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A record-breaking heat wave coupled with rare summer thunderstorms are fueling wildfires across California, with more than 30 burning several hundred square miles Tuesday.

Gov. Gavin Newsom declared a statewide emergency surrounding the situation Tuesday afternoon, which he said should help free up resources to combat the fires.

“We are deploying every resource available to keep communities safe as California battles fires across the state during these extreme conditions,” the governor said in a statement.

The operator of California’s energy grid, the California Independent System Operator, also declared a Stage 2 emergency Tuesday and said power shutoffs and imminent. A Flex Alert would remain in effect until 10 p.m.

Nearly 42 million people will be under some type of heat warning in California this week, with some warnings lasting through Thursday and Friday, according to CNN meteorologist Michael Guy.

Temperatures have surpassed 100 degrees in parts of the state, with Death Valley reaching a record breaking 130 degrees Fahrenheit over the weekend.

‘Extraordinary unprecedented historic event’

The current combination of extreme heat, thunderstorms and wildfires across parts of California is an “extraordinary unprecedented historic event,” Brian Garcia, warning coordination meteorologist for the National Weather Service in the San Francisco Bay Area told CNN.

Heatwaves of this magnitude don’t typically last a full week in California, Garcia said, and with thunderstorms that are producing lightning also forecast in the Bay Area, the likelihood of a wildfire being ignited and spread is much higher than usual.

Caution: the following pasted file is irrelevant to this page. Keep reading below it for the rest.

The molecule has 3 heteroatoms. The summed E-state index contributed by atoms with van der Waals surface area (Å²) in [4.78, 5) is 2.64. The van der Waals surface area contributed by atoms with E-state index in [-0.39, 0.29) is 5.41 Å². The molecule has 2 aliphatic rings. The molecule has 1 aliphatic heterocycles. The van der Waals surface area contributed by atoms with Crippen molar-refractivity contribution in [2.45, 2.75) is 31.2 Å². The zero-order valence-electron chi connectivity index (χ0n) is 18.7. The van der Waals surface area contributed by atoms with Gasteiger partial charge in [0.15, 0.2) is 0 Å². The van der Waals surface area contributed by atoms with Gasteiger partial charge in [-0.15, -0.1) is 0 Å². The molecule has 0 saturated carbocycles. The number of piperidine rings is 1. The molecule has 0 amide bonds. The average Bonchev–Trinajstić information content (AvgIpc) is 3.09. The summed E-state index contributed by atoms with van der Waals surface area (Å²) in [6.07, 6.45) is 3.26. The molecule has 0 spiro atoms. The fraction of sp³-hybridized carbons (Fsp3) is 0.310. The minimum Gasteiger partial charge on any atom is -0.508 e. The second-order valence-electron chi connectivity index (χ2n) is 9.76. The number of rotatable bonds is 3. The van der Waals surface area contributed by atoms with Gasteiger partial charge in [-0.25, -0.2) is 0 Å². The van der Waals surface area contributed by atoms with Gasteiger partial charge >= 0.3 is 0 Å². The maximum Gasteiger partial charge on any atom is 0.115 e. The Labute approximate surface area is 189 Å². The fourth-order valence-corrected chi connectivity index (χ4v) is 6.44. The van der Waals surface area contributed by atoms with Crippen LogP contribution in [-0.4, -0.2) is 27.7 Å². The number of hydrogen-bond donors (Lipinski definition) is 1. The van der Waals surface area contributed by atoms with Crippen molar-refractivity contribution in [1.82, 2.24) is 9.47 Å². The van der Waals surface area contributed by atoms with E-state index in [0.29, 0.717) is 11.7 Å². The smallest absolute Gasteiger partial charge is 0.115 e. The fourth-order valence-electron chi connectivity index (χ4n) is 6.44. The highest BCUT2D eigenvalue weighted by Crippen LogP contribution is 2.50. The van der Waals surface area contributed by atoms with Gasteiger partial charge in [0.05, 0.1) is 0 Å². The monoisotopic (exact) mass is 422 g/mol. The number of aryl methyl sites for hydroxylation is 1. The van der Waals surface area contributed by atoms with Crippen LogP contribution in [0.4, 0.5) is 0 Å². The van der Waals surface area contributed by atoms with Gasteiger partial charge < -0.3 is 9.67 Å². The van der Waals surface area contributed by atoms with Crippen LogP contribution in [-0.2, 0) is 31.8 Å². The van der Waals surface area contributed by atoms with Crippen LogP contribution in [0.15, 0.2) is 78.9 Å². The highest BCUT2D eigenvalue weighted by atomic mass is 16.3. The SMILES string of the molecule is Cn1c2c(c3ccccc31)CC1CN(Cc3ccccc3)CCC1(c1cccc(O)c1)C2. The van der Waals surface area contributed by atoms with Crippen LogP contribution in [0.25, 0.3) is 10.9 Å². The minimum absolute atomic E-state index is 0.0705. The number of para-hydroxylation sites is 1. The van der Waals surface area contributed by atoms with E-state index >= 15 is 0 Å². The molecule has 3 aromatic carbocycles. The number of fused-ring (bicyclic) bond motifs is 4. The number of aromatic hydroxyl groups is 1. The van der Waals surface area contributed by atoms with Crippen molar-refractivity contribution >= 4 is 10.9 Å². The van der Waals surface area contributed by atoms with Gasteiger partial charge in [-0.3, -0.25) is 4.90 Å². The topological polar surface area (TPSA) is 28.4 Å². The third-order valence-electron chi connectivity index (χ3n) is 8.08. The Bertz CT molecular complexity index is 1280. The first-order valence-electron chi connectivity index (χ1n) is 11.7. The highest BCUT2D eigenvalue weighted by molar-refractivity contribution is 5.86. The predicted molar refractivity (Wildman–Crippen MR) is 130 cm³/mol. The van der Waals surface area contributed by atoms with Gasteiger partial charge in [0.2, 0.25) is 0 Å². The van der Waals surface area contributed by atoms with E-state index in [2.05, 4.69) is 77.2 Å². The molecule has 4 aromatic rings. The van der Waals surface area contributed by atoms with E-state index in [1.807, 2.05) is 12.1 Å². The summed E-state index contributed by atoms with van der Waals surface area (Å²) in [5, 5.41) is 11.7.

“I’ve been following California’s weather for 15 years and I haven’t seen it in my career,” Garcia said. “There are others in this office who have been here for 20 to 30 years who haven’t seen it in their careers either.”

Garcia said that the record breaking temperatures in California are also intense because the state is in a pressure cooker-like situation where an area of high pressure situated over the southwestern portion of Utah is pushing down on most of the state of California. In other words, the air is pushing down, heating up, and remaining very stationary over the state.

Garcia said August will probably be one of the warmest months on record for California if the current hot temperatures end up outweighing the temperatures from the first half of the month that were fairly pleasant and cool. He added that 2020 may also be one of the hottest years California has seen to date.

“I think when we take a look back at this this year as a whole — in line with everything else that has been going on in the world to make 2020 as crazy as it is — it will probably be one of the warmest years on record for California,” Garcia said. “Although we don’t know those numbers yet… if it continues on that route then yes, we will be able to start to attribute to some degree the stretches that we’ve seen in this year to global climate change.”

At least three cities in the state reported a new record temperature on Monday, a tweet from NWS San Diego said.

Fires still blazing

A total of 38 wildfires are still burning, many of them in Northern California, according to the Los Angeles Times.

The largest fire was the Dome Fire in Mojave National Preserve in the southeast part of the state, which has burned 42,838 acres and was 5% contained, according to fire officials.

The Apple Fire straddling San Bernardino and Riverside counties is also among the largest, burning 33,424 acres since it started on July 31. Fire crews have been battling the blaze for weeks, and it is 95% contained, according to InciWeb.

In Monterey County, the River Fire has threatened at least 1,500 structures, according to Cal Fire. Six have already been destroyed and two have suffered damage in the 3,800 acre blaze that left four firefighters with minor injuries, Cal Fire said.

Smoke from these fires is also a concern for residents as air quality warnings continue in the Southern Joaquin Valley, according to CNN meteorologist Michael Guy. These will not expire until the fires are extinguished.